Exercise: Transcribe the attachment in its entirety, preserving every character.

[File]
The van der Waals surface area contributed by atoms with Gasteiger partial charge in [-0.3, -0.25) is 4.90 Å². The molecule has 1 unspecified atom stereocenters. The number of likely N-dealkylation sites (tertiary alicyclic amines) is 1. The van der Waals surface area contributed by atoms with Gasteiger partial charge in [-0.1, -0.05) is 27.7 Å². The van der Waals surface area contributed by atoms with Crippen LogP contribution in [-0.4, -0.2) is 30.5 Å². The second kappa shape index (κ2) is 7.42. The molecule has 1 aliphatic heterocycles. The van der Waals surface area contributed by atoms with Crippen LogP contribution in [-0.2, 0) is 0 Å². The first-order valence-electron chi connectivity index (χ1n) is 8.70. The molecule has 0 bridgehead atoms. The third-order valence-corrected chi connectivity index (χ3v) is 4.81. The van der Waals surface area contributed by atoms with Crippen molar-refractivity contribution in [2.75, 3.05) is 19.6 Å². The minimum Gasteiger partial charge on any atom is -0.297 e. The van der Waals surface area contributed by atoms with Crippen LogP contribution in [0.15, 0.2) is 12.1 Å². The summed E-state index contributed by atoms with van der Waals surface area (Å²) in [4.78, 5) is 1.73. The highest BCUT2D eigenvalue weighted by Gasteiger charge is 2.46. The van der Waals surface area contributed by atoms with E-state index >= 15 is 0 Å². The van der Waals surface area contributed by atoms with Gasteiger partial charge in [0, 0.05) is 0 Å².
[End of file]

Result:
The van der Waals surface area contributed by atoms with Gasteiger partial charge in [-0.3, -0.25) is 4.90 Å². The molecule has 1 unspecified atom stereocenters. The number of likely N-dealkylation sites (tertiary alicyclic amines) is 1. The van der Waals surface area contributed by atoms with Gasteiger partial charge in [-0.1, -0.05) is 27.7 Å². The van der Waals surface area contributed by atoms with Crippen LogP contribution in [-0.4, -0.2) is 30.5 Å². The second kappa shape index (κ2) is 7.42. The molecule has 1 aliphatic heterocycles. The van der Waals surface area contributed by atoms with Crippen LogP contribution in [-0.2, 0) is 0 Å². The first-order valence-electron chi connectivity index (χ1n) is 8.70. The molecule has 0 bridgehead atoms. The third-order valence-corrected chi connectivity index (χ3v) is 4.81. The van der Waals surface area contributed by atoms with Crippen molar-refractivity contribution in [2.75, 3.05) is 19.6 Å². The minimum Gasteiger partial charge on any atom is -0.297 e. The van der Waals surface area contributed by atoms with Crippen LogP contribution in [0.15, 0.2) is 12.1 Å². The summed E-state index contributed by atoms with van der Waals surface area (Å²) in [4.78, 5) is 1.73. The highest BCUT2D eigenvalue weighted by Gasteiger charge is 2.46. The van der Waals surface area contributed by atoms with E-state index >= 15 is 0 Å². The van der Waals surface area contributed by atoms with Gasteiger partial charge in [0, 0.05) is 0 Å².